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Author Topic:   Evolution Simplified
BMG
Member (Idle past 286 days)
Posts: 357
From: Southwestern U.S.
Joined: 03-16-2006


Message 31 of 170 (309622)
05-06-2006 10:40 AM
Reply to: Message 26 by NosyNed
05-05-2006 8:21 PM


Re: Hydrogen Abundance
Hi Ned.
Ned writes:
The abundance of H is determined by two major things. One is the H produced as the big bang cooled and the other is the consumption in stars.
I'm fairly certain he referred to the consumption of H in stars to disprove my assertions; more specifically, the sun. Coragyps provided an interesting method to roughly calculate the amount of H in the sun that has already burned and how much should be left.
I thank you also for your reply.

This message is a reply to:
 Message 26 by NosyNed, posted 05-05-2006 8:21 PM NosyNed has not replied

Replies to this message:
 Message 38 by Belfry, posted 05-06-2006 3:43 PM BMG has not replied

  
BMG
Member (Idle past 286 days)
Posts: 357
From: Southwestern U.S.
Joined: 03-16-2006


Message 32 of 170 (309623)
05-06-2006 10:45 AM
Reply to: Message 29 by Chiroptera
05-06-2006 10:28 AM


Re: Question?
Hello Chiroptera.
Chiroptera writes:
You're not sure what he meant? Whenever anyone makes a stange claim, the first thing I ask is why they think that.
Makes sense. I believe I have learned more about argument and logic since last "talking" with him, not much more, but enough to at least stand my ground and to plant a foundation for honing and better developing these skills.
I thank you also for your reply.

This message is a reply to:
 Message 29 by Chiroptera, posted 05-06-2006 10:28 AM Chiroptera has replied

Replies to this message:
 Message 33 by Chiroptera, posted 05-06-2006 10:52 AM BMG has not replied

  
Chiroptera
Inactive Member


Message 33 of 170 (309626)
05-06-2006 10:52 AM
Reply to: Message 32 by BMG
05-06-2006 10:45 AM


Re: Question?
quote:
Chiroptera writes:
Whenever anyone makes a stange claim, the first thing I ask is why they think that.
I believe I have learned more about argument and logic since last "talking" with him....
Heh. It seems like a real obvious thing to ask now, but it has taken me several years of participating on boards like this before I figured out what the "obvious" responses should be.
I still read messages where I'm not sure how to respond. Too bad holmes hasn't been participating much these days; I learned a lot about how to dissect another person's posts by reading his responses.

"Religion is the best business to be in. It's the only one where the customers blame themselves for product failure."
-- Ellis Weiner (quoted on the NAiG message board)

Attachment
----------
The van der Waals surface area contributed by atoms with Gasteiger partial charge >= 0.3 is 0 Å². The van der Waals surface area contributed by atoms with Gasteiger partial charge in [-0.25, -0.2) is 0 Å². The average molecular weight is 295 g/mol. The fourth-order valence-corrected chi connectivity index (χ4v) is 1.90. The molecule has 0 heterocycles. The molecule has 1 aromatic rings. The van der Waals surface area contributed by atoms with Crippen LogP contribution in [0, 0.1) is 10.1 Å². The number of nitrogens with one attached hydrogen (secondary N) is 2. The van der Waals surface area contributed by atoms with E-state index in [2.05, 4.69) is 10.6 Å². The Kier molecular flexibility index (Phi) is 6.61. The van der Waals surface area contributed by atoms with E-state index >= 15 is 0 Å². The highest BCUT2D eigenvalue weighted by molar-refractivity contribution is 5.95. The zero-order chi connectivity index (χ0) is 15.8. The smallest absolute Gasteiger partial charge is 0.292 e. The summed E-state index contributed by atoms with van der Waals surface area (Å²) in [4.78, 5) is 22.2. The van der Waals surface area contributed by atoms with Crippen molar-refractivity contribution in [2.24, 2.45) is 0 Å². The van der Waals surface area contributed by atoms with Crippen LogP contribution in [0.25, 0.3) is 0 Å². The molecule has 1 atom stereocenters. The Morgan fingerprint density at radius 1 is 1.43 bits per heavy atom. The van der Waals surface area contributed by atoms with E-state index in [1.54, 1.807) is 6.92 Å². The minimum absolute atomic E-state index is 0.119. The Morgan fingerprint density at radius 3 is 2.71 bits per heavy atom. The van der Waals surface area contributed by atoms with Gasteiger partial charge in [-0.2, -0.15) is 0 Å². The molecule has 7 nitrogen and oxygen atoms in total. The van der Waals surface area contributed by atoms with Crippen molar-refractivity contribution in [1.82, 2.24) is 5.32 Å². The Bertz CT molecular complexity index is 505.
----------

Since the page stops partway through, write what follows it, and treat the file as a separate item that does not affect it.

This message is a reply to:
 Message 32 by BMG, posted 05-06-2006 10:45 AM BMG has not replied

  
Hyroglyphx
Inactive Member


Message 34 of 170 (309668)
05-06-2006 12:54 PM
Reply to: Message 13 by Chiroptera
05-04-2006 9:22 AM


Re: One step at a time
Sorry I haven't responded sooner, my internet was down for a couple of days. You don't realize how dependent we've become on computers until its taken away from you. In any case, lets pick up the dialogue again.
quote:
Unfortunately, facts are facts. They do not conflict. They are what they are. It is a fact that the population of most species are not increasing. You do point out an exception that humans are one species whose population is increasing. I would also add the possibility of domesticated plant and animal species which rely on humans for their survival, as well as certain pests (like rats and cockroaches) which can take advantage of the ecological niches that human societies provide. But by and large, the vast majority of species are not increasing in population, and it has only been historically recently that humans have been increasing at such a phenomenal rate.
The way you worded the first points seemed contradictory to me, but perhaps its a false dichotomy. Maybe I just misunderstood it. I don't think any one of us can honestly state definitively whether or not any given population is increasing or not. Take for example ants. There are so many ants, and so many colonies of them all over the world, it seems nearly impossible for us to know empirically, either way, whether they are increasing or if they are experiencing a stasis. I would say, just based off of crude observation, that they are largely static. What we do know is that overall, if any creature births 30 creatures of its own kind, a small percentage will survive, we'll say 15%. That's very crude, but it certainly appears to be the case.
Okay, this is where the confusion was. Fact 1 seemed to conflict with Fact 2, but you said that they should be increasing, but that are actually not increasing. I wouldn't say that they should or not be increasing. It is what it is. And whatever it is, I don't think we can't state that empiricaly.
quote:
It would seem to be a necessary conclusion that in most species (humans being a current exception) more individuals are born than will reproduce, and so most individuals will die without having reproduced.
In mammals or large reptiles, its much easier for us to track their progress. We know certain populations are declining. But overall, I agree that out of 30 creatures born of one union, roughly 15-25% will survive. That figure can fluxuate, but on average, I'd say that is accurate for an overall assumption.

This message is a reply to:
 Message 13 by Chiroptera, posted 05-04-2006 9:22 AM Chiroptera has replied

Replies to this message:
 Message 35 by Chiroptera, posted 05-06-2006 1:09 PM Hyroglyphx has replied

  
Chiroptera
Inactive Member


Message 35 of 170 (309674)
05-06-2006 1:09 PM
Reply to: Message 34 by Hyroglyphx
05-06-2006 12:54 PM


Re: One step at a time
quote:
Sorry I haven't responded sooner, my internet was down for a couple of days.
It happens. I'm patient; I have a lot to do in my real life anyway.
-
quote:
What we do know is that overall, if any creature births 30 creatures of its own kind, a small percentage will survive, we'll say 15%. That's very crude, but it certainly appears to be the case.
That's interesting. 15% of 30 is about 4. If we assume sexual reproduction among species with distinct sexes, (so these 4 individuals had two parents), then the population would double in a generation. I would think this would be noticeable. Other than humans (and perhaps a few species that can take advantage of the increased human population), are there any particular species that are increasing at this rate?